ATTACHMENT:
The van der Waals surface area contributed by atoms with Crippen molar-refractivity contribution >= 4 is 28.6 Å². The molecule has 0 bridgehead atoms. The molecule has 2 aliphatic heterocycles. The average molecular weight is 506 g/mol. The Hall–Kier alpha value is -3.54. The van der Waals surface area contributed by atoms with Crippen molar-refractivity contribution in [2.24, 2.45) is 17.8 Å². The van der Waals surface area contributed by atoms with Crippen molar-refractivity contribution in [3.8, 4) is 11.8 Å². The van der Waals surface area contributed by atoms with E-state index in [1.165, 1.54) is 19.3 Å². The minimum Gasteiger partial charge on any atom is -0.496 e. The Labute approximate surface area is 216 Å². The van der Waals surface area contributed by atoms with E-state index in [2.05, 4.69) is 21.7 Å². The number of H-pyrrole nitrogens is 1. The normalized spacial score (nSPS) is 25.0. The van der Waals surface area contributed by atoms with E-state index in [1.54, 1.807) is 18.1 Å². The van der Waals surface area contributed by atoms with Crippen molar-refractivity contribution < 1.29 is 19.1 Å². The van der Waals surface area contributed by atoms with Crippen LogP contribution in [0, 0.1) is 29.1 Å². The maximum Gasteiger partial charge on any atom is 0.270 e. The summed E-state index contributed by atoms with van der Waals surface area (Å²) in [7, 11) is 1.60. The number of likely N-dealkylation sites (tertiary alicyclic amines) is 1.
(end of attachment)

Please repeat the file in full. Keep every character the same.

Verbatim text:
The van der Waals surface area contributed by atoms with Crippen molar-refractivity contribution >= 4 is 28.6 Å². The molecule has 0 bridgehead atoms. The molecule has 2 aliphatic heterocycles. The average molecular weight is 506 g/mol. The Hall–Kier alpha value is -3.54. The van der Waals surface area contributed by atoms with Crippen molar-refractivity contribution in [2.24, 2.45) is 17.8 Å². The van der Waals surface area contributed by atoms with Crippen molar-refractivity contribution in [3.8, 4) is 11.8 Å². The van der Waals surface area contributed by atoms with E-state index in [1.165, 1.54) is 19.3 Å². The minimum Gasteiger partial charge on any atom is -0.496 e. The Labute approximate surface area is 216 Å². The van der Waals surface area contributed by atoms with E-state index in [2.05, 4.69) is 21.7 Å². The number of H-pyrrole nitrogens is 1. The normalized spacial score (nSPS) is 25.0. The van der Waals surface area contributed by atoms with E-state index in [1.54, 1.807) is 18.1 Å². The van der Waals surface area contributed by atoms with Crippen molar-refractivity contribution < 1.29 is 19.1 Å². The van der Waals surface area contributed by atoms with Crippen LogP contribution in [0, 0.1) is 29.1 Å². The maximum Gasteiger partial charge on any atom is 0.270 e. The summed E-state index contributed by atoms with van der Waals surface area (Å²) in [7, 11) is 1.60. The number of likely N-dealkylation sites (tertiary alicyclic amines) is 1.